• Working Together to Improve the Business Climate for Tourism – Reduce Regulatory Burdens. The Government has expressed a commitment to improving the regulatory environment for the tourism industry, and plans to hold discussions with industry partners to prioritize regulatory challenges faced by the sector. In Live Music Measures Up, Music Canada found that the legal and regulatory environment was the only factor live music companies in Ontario identified as having a net negative impact on their success.

We encourage our partners involved in live music and events to continue to engage in discussions, and provide feedback to the Ministry of Tourism, Culture and Sport as more detailed plans are developed.

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Does Toronto need a night mayor? Music Canada’s Amy Terrill asks the question in Huffington Post article

Music Cities banner

Amsterdam was the first city to appoint a night mayor, and since then the concept has grown in popularity as cities attempt to foster vibrant nightlife economies, while balancing the needs of residents. Is this concept a good fit for Toronto? In a new Huffington Post Canada article, Music Canada’s Amy Terrill asks; Does Toronto Need A Night Mayor?  This piece follows Music Canada’s previous Huffington Post submission Making Music History Work For The Present.

For further information on the topic of Music Cities, you can download Music Canada and IFPI’s 2015 report The Mastering Of A Music City.

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Canadian Heritage Minister Mélanie Joly announces lineup for Canada Day celebrations in Ottawa

The Honourable Mélanie Joly, Minister of Canadian Heritage, has announced plans for a truly Canadian musical celebration on Canada Day in 2016. On July 1st, an eclectic collection of artists from across the country will perform on Parliament Hill for Canada’s 149th birthday.

The show will be hosted by music journalist Rebecca Makonnen and Toronto rapper Kardinal Offishall. The artists performing reflect Canada’s proud history of diversity, and the show promises to be a rocking fun time for Canadians and visitors of all ages.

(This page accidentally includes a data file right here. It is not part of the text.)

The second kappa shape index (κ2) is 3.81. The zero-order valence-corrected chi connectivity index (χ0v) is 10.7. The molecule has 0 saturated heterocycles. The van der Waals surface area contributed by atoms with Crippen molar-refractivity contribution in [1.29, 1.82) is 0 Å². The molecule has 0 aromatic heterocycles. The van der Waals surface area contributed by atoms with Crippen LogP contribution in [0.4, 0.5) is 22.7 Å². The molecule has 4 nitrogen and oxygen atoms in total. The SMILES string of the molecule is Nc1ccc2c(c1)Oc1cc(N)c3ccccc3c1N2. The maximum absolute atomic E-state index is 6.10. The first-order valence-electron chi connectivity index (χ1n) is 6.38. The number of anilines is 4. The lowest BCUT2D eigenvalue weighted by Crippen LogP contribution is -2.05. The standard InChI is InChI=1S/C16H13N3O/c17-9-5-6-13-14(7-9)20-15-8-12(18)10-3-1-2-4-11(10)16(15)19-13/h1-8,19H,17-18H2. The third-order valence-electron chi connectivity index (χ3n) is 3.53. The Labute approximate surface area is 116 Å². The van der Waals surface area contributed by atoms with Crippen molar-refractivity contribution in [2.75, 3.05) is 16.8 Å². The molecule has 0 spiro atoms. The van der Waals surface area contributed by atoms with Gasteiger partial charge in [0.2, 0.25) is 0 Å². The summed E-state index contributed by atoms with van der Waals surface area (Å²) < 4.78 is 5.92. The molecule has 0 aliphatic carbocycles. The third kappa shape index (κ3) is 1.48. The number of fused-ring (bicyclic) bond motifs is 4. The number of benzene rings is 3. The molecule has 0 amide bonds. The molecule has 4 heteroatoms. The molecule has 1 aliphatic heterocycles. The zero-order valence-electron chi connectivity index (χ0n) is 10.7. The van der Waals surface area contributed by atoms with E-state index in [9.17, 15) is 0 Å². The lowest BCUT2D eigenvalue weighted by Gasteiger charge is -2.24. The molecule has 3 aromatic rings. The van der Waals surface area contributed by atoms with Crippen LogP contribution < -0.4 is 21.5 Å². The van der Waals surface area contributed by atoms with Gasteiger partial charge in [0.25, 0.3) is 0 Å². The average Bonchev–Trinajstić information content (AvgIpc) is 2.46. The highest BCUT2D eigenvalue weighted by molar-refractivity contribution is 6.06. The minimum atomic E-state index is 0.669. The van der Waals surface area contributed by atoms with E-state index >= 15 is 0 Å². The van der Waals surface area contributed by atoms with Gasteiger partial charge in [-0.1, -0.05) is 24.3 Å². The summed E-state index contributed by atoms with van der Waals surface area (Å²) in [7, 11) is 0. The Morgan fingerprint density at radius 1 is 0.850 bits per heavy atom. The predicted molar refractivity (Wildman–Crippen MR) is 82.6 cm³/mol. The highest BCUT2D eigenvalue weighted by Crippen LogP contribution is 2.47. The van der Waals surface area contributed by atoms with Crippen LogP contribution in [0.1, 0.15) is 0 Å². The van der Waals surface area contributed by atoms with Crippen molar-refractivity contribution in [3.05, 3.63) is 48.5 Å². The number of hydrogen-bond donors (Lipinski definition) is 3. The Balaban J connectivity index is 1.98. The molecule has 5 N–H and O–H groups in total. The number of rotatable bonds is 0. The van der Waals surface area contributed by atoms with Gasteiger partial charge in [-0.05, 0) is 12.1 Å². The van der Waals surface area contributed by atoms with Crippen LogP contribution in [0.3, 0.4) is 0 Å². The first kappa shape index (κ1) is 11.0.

The Canada Day Noon Show will take place from 12:00pm to 1:30pm. The show will be broadcast on many CBC platforms live, and will include performances by:

Our music is a major part of our national identity, so it’s very fitting to honour Canada’s birthday with some of our most interesting artists. Coleman Hell, from Thunder Bay, Ontario, was a 2016 JUNO Award nominee for “Breakthrough Artist of the Year.” His music is an infectious blend of electronic and folk-country. Winnipeg’s Indian City is an Indigenous pop band, and their Parliament Hill performance will feature guest vocals from JUNO Award-winning singer Jay Bodner of Eagle and Hawk. Béatrice Martin, better known by her stage name Cœur de Pirate, hails from Outremont, Québec. She sings in both French and English, and while she’s best known for her solo singer-songwriter work, she has also played keyboard and collaborated on multiple projects. Also performing are Canada’s pop-rock darlings Metric, who have won multiple JUNO and CASBY awards.

There will be a second Evening Show from 7:00pm to 10:45pm in Major’s Hill Park, which is located in the heart of downtown Ottawa, close to the National Gallery of Canada. This performance will feature Shawn Hook of British Columbia, Andie Duquette of Québec, and DJ Ilon of Ontario.

There are other events and activities taking place all over Ottawa and Gatineau throughout the day. A full guide of events is available on the Government of Canada’s Canada Day website.